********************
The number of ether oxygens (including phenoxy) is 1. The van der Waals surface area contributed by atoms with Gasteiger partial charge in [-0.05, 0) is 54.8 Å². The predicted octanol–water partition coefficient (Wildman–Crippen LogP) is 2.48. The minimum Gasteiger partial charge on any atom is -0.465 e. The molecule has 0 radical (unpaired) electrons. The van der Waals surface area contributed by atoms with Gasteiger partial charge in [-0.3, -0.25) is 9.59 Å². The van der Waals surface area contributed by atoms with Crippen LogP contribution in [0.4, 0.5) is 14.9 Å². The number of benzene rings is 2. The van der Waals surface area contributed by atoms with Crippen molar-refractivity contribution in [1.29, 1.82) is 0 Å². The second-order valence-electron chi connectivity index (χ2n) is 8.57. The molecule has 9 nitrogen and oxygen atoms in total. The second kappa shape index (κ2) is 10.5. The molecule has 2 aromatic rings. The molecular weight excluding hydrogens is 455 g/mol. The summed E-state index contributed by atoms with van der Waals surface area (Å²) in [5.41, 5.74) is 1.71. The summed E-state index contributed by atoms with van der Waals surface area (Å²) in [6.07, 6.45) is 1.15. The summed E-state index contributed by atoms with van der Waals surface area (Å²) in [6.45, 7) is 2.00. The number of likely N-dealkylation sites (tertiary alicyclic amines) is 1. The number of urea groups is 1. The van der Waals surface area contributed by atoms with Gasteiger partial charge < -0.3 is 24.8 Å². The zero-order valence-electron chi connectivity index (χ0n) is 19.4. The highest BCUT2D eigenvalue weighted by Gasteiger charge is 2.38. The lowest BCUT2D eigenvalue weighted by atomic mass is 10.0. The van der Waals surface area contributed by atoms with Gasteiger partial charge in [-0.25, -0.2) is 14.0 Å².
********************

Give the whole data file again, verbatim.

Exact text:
The number of ether oxygens (including phenoxy) is 1. The van der Waals surface area contributed by atoms with Gasteiger partial charge in [-0.05, 0) is 54.8 Å². The predicted octanol–water partition coefficient (Wildman–Crippen LogP) is 2.48. The minimum Gasteiger partial charge on any atom is -0.465 e. The molecule has 0 radical (unpaired) electrons. The van der Waals surface area contributed by atoms with Gasteiger partial charge in [-0.3, -0.25) is 9.59 Å². The van der Waals surface area contributed by atoms with Crippen LogP contribution in [0.4, 0.5) is 14.9 Å². The number of benzene rings is 2. The van der Waals surface area contributed by atoms with Crippen molar-refractivity contribution in [1.29, 1.82) is 0 Å². The second-order valence-electron chi connectivity index (χ2n) is 8.57. The molecule has 9 nitrogen and oxygen atoms in total. The second kappa shape index (κ2) is 10.5. The molecule has 2 aromatic rings. The molecular weight excluding hydrogens is 455 g/mol. The summed E-state index contributed by atoms with van der Waals surface area (Å²) in [5.41, 5.74) is 1.71. The summed E-state index contributed by atoms with van der Waals surface area (Å²) in [6.07, 6.45) is 1.15. The summed E-state index contributed by atoms with van der Waals surface area (Å²) in [6.45, 7) is 2.00. The number of likely N-dealkylation sites (tertiary alicyclic amines) is 1. The number of urea groups is 1. The van der Waals surface area contributed by atoms with Gasteiger partial charge < -0.3 is 24.8 Å². The zero-order valence-electron chi connectivity index (χ0n) is 19.4. The highest BCUT2D eigenvalue weighted by Gasteiger charge is 2.38. The lowest BCUT2D eigenvalue weighted by atomic mass is 10.0. The van der Waals surface area contributed by atoms with Gasteiger partial charge in [-0.25, -0.2) is 14.0 Å².